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Iran: government trying to deregulate labour, says union leader

1 September, 2016Maziyar Gilaninejhad of the Union of the Metalworkers and Mechanics of Iran (UMMI) talks about the situation in Iran.

Question: What is the attitude of employers to unions?

MG: Employers do not recognize independent trade unions. With the flogging of the Agh Dareh miners, we entered a phase where the state disciplines labour at the employers’ request.

Employers see trade unions as obstacles to profit, while government aims to deregulate labour. In July, the government excluded more than 28 areas of the country from labour law and declared them free trade zones.

Q: Is labour law properly implemented?

MG: Whether laws are enforced anywhere in the world depends on the balance of power between labour and the government. On some basic issues, we can challenge employers and defend workers’ rights. But on bigger issues, labour law is ignored. The labour ministry imposes its own structures as the sole representatives of workers.

Q: Have institutions such as the House of Labour and Islamic Labour Councils had any positive impact?

MG:  In the thirty years that these institutions have been active, they have been controlled by the ministry and have no independent function. They are not worker organizations as they are ideologically exclusive - belief in Islam is a pre-condition of membership. They are state-controlled religious organizations. They have never done anything positive for workers.

Q: President Rouhani promised to address labour issues and trade union freedoms. Has he done so?

MG: Unfortunately not. His labour ministry has failed to intervene in disputes between workers and employers, and failed to prevent the security forces attacking strikes. The payment of the housing allowance has been delayed, while senior government officials have enjoyed a 50% increase.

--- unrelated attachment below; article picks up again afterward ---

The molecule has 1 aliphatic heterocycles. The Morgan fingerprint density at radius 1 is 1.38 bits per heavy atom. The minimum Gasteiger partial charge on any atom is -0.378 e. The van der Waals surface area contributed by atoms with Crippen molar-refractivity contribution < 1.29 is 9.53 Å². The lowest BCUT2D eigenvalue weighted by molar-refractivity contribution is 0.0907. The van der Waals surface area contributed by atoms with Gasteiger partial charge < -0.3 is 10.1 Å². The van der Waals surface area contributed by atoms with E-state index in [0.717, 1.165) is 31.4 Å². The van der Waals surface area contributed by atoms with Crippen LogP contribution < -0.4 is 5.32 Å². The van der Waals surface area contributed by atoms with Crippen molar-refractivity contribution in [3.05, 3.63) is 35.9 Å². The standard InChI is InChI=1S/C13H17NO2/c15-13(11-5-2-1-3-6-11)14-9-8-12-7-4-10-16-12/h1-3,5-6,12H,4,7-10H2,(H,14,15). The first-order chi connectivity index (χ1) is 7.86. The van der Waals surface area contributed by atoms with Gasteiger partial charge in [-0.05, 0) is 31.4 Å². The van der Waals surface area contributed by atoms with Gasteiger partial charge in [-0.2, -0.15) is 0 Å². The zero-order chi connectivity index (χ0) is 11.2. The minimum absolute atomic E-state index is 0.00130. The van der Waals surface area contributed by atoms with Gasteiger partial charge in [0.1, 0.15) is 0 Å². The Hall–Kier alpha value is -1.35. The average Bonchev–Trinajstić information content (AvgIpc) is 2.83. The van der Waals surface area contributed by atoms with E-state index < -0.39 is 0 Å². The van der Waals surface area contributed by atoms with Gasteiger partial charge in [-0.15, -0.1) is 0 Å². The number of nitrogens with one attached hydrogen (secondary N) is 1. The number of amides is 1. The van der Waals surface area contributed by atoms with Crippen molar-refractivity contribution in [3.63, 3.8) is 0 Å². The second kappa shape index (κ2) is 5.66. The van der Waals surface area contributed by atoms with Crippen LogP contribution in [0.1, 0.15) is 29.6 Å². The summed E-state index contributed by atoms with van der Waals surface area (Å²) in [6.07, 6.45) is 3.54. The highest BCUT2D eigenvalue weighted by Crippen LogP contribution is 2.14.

Imports continue unabated while domestic industries are in recession. Unemployment creates havoc, but the prescriptions of the International Monetary Fund are implemented. The government’s main concern is providing cheap labour for foreign investors.

Q: Are the conditions for government and corporate white collar workers any better?

MG: There is no such thing as job security in Iran and the trade union rights of civil servants and private sector workers, white and blue collar, are violated every day in the same way.

Q: Has the signing of the Joint Compliance Plan of Action – the nuclear deal – improved things for workers?

MG: No. Our country’s officials promised that the economy would be reenergised with the lifting of sanctions and the return of billions of dollars in oil and gas revenue. These promises have not been kept, and the US and Europe have not kept their side of the deal by lifting sanctions in the banking and monetary system. 

To attract foreign investment, the government has intensified its programme of privatization and lowering labour costs. This year, trade unionists in the oil industry were sacked. Everywhere in the sector you meet workers who have not received wages for months.

Q: UMMI has been able to engage successfully with the international trade union movement, and in particular with the IndustriALL Global Union. How can unions in other countries support you?

MG: IndustriALL has helped us in various campaigns to reduce the pressure on trade unions. We have had important consultative meetings with the leadership of IndustriALL and we hope that this solidarity is expanded and strengthened every day.

We ask international trade union organizations across the world to use their influence in powerful bodies such as the ILO to press the Iranian authorities and employers to implement ILO conventions 87 and 98.

We believe that the strength, influence and success of any union anywhere in the world is also the strength of Iranian unions, including the Union of Metalworkers and Mechanics of Iran, and we celebrate that.